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We are walking through the cornfield we didn’t think looked promising—and it isn’t—when I realize it, at least a little bit. He says to me, “I think I’m going to start carrying my gun this way,” he shows me, the muzzle pointed to the ground, “so I can get it up to my shoulder faster.” No, I say after a second, when something has clicked. You don’t want to raise the gun up through the dog, just in case. I show him what my Dad showed me—how to hold the gun angled across your body but not tight to you, and further away when you’re approaching the dog, behind the point. He does it a few times, that motion I recognize, although we are both still slow, a little jerky in our motion. But we’re learning, putting hours in.

Today it is just he and I, walking the island in the late afternoon, seeing what there is to see. I am fairly certain we’d have to get really lucky to actually see the kind of bird we’re hoping to, but it’s a beautiful enough day, and the walking fine, that I don’t mind. We’re enjoying the journey, remember, and anyway, the real reason we all go is for the walk, isn’t it? To match your long stride to the person by your side, to watch the joyous loops of your dog, and then, finally, maybe to see a pheasant lined up with the bead at the end of a barrel. Mostly, the heat of the day around us and the pleasantness of the other’s company, is enough. Cedar, my bird dog, sure is gonna hunt, but right now he is primarily the feared predator of many a field mouse, and only a few winged beasts.

The day is hot around us—the sun high enough that each mighty ray cuts through the thin, cool quality of early autumn. I am sweating before long, hot underneath my best, the pockets heavy with shells, gently beating out a rhythm against my leg as we move through ankle high fields. Darren is crackling with energy, high on the headiness of being outside like this, and he keeps up a constant dialogue to Cedar, an endless stream of “come on buddy, hunt ‘em up, let’s go C” while I walk and listen to the tweety birds sing their outrage at the bounding, spotted beast bursting through the grass, and I admire—in this setting—the industriousness of the blackberry vine.

Eventually Darren’s enthusiasm wanes and we settle into a rhythm—our legs stretching, loosening, settling into the task at hand. We see a swath of uncut grass off towards our right and go to investigate, maybe something hides in the cover. I can feel myself sharpen, and focus, as Cedar bobs and weaves in front of us. Except for the occasional directional cure we are quiet, working. He trusts us, I hope, but then I know, too—it is there in his eyes every time he circles back to check in, the faith that we are still following, that we trust him.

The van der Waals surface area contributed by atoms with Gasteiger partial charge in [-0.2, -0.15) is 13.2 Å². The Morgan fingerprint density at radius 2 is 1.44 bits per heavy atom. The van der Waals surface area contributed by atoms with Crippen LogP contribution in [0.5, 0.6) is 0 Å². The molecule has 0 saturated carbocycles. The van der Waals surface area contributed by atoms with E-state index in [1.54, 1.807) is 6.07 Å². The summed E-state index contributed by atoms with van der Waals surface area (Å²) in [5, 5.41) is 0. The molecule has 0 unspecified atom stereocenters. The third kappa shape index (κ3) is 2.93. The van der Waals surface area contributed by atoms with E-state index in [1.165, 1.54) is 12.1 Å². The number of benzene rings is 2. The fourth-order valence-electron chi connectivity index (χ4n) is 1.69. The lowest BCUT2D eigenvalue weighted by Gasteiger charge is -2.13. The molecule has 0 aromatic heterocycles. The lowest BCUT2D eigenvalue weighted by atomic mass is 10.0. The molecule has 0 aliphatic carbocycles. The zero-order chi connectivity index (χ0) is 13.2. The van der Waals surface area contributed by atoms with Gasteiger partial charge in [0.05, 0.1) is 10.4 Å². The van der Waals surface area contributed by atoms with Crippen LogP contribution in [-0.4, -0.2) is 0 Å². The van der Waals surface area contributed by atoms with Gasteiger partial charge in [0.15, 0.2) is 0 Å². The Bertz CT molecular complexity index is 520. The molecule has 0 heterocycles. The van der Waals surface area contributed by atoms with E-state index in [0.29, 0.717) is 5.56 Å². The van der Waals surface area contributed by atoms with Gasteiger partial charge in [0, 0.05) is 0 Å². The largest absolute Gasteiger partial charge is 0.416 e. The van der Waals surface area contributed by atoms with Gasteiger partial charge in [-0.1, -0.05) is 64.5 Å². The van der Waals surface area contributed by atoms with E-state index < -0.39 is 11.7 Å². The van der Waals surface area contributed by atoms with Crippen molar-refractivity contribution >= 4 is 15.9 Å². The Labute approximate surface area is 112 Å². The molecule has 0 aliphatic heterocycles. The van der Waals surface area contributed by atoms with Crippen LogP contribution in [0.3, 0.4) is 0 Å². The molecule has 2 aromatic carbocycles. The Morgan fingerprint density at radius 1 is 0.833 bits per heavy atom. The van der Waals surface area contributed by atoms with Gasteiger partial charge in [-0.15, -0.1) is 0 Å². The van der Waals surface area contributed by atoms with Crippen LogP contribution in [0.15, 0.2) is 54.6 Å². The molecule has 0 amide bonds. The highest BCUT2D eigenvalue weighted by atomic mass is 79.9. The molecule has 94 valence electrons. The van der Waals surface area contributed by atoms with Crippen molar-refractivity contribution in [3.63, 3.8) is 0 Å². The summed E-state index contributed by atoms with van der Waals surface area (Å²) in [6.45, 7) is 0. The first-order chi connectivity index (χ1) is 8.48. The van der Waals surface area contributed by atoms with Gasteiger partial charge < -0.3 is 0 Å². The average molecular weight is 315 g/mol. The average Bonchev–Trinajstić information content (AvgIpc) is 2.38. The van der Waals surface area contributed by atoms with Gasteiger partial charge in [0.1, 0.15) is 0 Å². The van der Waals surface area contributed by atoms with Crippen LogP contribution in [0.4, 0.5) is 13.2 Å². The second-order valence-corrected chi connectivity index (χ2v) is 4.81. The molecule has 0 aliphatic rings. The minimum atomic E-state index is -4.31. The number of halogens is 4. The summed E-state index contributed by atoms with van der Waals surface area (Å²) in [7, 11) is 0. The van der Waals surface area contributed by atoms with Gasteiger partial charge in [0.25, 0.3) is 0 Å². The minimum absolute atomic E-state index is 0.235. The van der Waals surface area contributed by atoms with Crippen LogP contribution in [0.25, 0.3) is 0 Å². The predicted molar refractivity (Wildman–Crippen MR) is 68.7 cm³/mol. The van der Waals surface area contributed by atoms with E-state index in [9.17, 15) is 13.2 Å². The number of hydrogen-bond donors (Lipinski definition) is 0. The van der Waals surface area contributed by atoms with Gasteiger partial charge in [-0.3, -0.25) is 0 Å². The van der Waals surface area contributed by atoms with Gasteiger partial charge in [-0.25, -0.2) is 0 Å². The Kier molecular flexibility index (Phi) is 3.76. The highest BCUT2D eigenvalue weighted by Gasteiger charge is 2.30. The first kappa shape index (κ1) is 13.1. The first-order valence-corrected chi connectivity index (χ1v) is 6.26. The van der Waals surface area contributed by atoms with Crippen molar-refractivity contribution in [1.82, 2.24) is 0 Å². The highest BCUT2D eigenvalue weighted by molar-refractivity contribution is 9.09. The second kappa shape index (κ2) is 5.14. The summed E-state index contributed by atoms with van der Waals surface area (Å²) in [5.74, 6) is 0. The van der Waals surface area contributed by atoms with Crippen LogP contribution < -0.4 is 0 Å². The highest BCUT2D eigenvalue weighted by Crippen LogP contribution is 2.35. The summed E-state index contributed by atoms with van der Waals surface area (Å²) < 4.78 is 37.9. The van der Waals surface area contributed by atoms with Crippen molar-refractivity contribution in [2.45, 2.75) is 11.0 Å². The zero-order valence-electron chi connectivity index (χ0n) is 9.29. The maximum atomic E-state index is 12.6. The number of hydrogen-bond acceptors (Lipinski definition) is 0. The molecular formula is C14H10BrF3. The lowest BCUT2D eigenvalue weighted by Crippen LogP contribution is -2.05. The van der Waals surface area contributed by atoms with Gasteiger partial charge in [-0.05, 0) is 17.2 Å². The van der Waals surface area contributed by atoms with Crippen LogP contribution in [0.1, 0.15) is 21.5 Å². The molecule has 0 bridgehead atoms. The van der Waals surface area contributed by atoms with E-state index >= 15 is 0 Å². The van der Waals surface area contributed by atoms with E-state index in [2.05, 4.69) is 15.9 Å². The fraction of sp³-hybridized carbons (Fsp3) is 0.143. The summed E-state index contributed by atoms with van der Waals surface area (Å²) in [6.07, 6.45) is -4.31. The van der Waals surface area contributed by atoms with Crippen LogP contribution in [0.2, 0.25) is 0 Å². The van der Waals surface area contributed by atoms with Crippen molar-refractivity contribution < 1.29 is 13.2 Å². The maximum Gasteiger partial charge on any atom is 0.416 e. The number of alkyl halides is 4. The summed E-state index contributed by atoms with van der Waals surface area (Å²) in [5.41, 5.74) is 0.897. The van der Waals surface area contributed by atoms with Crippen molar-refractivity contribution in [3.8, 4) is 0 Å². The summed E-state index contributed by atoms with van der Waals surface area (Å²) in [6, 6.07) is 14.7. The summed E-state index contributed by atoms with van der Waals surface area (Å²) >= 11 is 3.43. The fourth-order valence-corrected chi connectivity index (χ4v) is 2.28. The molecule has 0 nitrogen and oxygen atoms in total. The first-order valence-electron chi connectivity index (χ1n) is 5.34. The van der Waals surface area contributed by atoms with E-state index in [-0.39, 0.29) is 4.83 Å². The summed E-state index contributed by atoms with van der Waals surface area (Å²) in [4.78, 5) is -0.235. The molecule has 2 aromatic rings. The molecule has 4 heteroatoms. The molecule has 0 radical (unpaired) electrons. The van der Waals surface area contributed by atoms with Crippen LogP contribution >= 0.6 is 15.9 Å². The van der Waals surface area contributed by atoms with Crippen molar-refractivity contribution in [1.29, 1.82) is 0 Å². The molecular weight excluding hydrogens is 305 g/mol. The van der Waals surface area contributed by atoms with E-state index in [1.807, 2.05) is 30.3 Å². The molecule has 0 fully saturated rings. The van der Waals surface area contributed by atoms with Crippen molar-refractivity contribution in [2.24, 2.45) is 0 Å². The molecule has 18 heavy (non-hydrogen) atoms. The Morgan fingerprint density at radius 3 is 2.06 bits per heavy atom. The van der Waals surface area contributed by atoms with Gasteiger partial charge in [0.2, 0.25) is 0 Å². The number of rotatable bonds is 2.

And we do—I can see how he will be, smart and strong and bold, but eager to please, too, a good partner. He may be mostly mouse hunting right now, heavy paws pouncing through the fields, or running full stock after the flitting shadows of birds, sure that this is the one he’ll finally catch. He’ll learn, I know. He freezes up when the other dogs point, a deep well of respect lies beneath whatever other urge rules his young heart, and it’s a beautiful sight to see the two of them, or three of them, or sometimes four, pointing with every fiber of their beings—the bird is right there. It will take time, and a lot of good bird smells followed by successful shots, but soon—someday—I will see my good dog point on his own and be dead sure as to what’s on the other side.

In the end, all we see are long blue skies overhead, blackberries past their prime, a hundred small birds flitting through the mullet and one lone dove, who flies out of sight. Darren takes Cedar through some tall, thick bush-heavy field while I watch from the side, a stand of cottonwood trees creaking their melancholy song at my back. The glow of Darren’s hunter orange hat gets smaller and smaller while they move through the thick of it, and I lose sight of Cedar, until he comes up with an ingenious solution to his height challenge—a four foot vertical leap every few steps that propels him up like a jack-in-the-box, ears flying straight up like a rabbit, for a few seconds of flight. The whole effect is wildly hysterical, and the cottonwoods start to sound like they’re laughing with me.

For now—maybe for always—this is enough. Walking back through the cornfield I am left feeling fuller than when I started, more sure of every step. We’re all still learning, but I’ll be damned if we aren’t making good progress.

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